My review was originally published in the April 2017 issue of fRoots
Beautifully engaging vocals, thoughtful interpretations of traditional songs and some highly promising song-writing, Scottish folk singer Hannah Rarity makes a very strong début with this six-track EP Beginnings.
She is supported by Innes White on guitar and keyboards, Sally Simpson on fiddle and viola and Conal McDonagh on whistle. Together, they provide sensitive, empathetic accompaniment that delivers a clean, uncluttered sound and some beautiful melodies, while rightly leaving Rarity’s voice very much at the forefront.
There are two originals. The lead track, Anna’s Lullaby, does exactly what it says on the tin but is in the same league as the likes of Cara Dillon when it comes to softly-sung tender emotion. The dreamily enchanting and inventive Stevenson’s, meanwhile, has some lovely string arrangements and utilises some of the words of Robert Louis Stevenson (who gets a co-write alongside Rarity) in the lyrics.
Of the traditional material, Rarity’s interpretation of Erin Go Bragh, the tale of a Highlander mistaken for an Irish immigrant and mistreated at the hands of an Edinburgh policeman, is a definite highlight. Rarity’s clear but impassioned vocal delivery draws you in so that you end up hanging on to every word of a story song like this.
At six tracks this debut certainly gives good value and shows exceptional musical promise. Having already begun making her mark in her native Scotland, Beginnings will certainly help bring Hannah Rarity’s captivating voice to wider public attention. Hers is definitely a name to watch. I cannot wait for a full album to appear.
Released: November 2016
My review was originally published in the March 2017 issue of fRoots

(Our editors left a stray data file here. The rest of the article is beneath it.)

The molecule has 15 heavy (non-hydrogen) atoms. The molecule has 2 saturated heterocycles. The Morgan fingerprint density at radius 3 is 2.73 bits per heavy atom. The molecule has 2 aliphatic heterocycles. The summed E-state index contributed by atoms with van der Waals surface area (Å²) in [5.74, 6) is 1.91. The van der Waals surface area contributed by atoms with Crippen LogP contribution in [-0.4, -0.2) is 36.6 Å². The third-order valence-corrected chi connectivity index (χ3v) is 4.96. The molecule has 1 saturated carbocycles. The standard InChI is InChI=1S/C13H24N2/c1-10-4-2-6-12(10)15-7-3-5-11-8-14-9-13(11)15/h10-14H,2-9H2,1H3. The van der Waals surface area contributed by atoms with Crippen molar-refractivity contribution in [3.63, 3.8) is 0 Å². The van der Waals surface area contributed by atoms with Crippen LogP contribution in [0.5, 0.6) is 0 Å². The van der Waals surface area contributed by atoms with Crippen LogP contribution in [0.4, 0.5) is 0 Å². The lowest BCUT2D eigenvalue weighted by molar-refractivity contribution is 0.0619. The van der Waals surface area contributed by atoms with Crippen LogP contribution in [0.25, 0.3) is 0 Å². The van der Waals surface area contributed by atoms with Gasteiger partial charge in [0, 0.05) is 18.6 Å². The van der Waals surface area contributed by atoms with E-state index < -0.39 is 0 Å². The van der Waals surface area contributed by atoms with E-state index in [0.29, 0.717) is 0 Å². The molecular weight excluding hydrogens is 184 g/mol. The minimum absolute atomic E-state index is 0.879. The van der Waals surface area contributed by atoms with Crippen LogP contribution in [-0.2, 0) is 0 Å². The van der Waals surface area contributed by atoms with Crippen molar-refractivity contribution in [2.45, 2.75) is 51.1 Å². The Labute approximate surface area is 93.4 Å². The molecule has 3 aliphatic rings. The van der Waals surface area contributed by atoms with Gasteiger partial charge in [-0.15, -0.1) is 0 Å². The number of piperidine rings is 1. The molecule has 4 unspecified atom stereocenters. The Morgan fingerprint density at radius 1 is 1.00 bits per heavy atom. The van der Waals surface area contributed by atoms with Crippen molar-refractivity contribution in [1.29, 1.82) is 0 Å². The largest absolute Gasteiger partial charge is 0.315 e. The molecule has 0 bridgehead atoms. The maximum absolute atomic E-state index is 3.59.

Formed in 2010 while studying music at the University of East Anglia, Norwich-based band Inlay released their well-received debut album in 2012. A wait of over four years for a follow-up seems like an age and, according to the sleeve-notes, various other ideas have been tried out and lain unreleased. However, with a collection of self-composed tunes and songs and a few traditional numbers thrown in as well, Inlay have come up with a folk album that is fresh-sounding and coherent, and, most importantly, something that is worth waiting for.
Built largely around fiddle, banjo, guitar and accordeon, Inlay have developed a trademark sound but one that doesn’t risk becoming predictable. Classically trained but with a shared and long-standing passion for the folk tradition, the band have not been afraid of bringing a wide variety of influences both to their playing and to their compositions.
The Road To Varanasi is inspired by a north Indian ‘Kalyan’ rag following a trip around India by two of the band members, with suitably evocative sounds played on a bansitar (a cross between a sitar and a banjo) and melded with some lovely accordeon playing. Other tracks draw their influences from closer to home, whether it’s the Norfolk landscape, the Pembrokeshire coast or the London tube.
Choral influences are evident in much of the singing which, again, helps to make Inlay more than simply one more talented folk band on the scene. Subtle but beautifully atmospheric percussion also adds to the mix making Forge a fine album.
This second album from Inlay helps showcase both their considerable musical talents as well as the breadth of their musical influences. Let’s hope we don’t have to wait another four years for the next one.
Released October 2016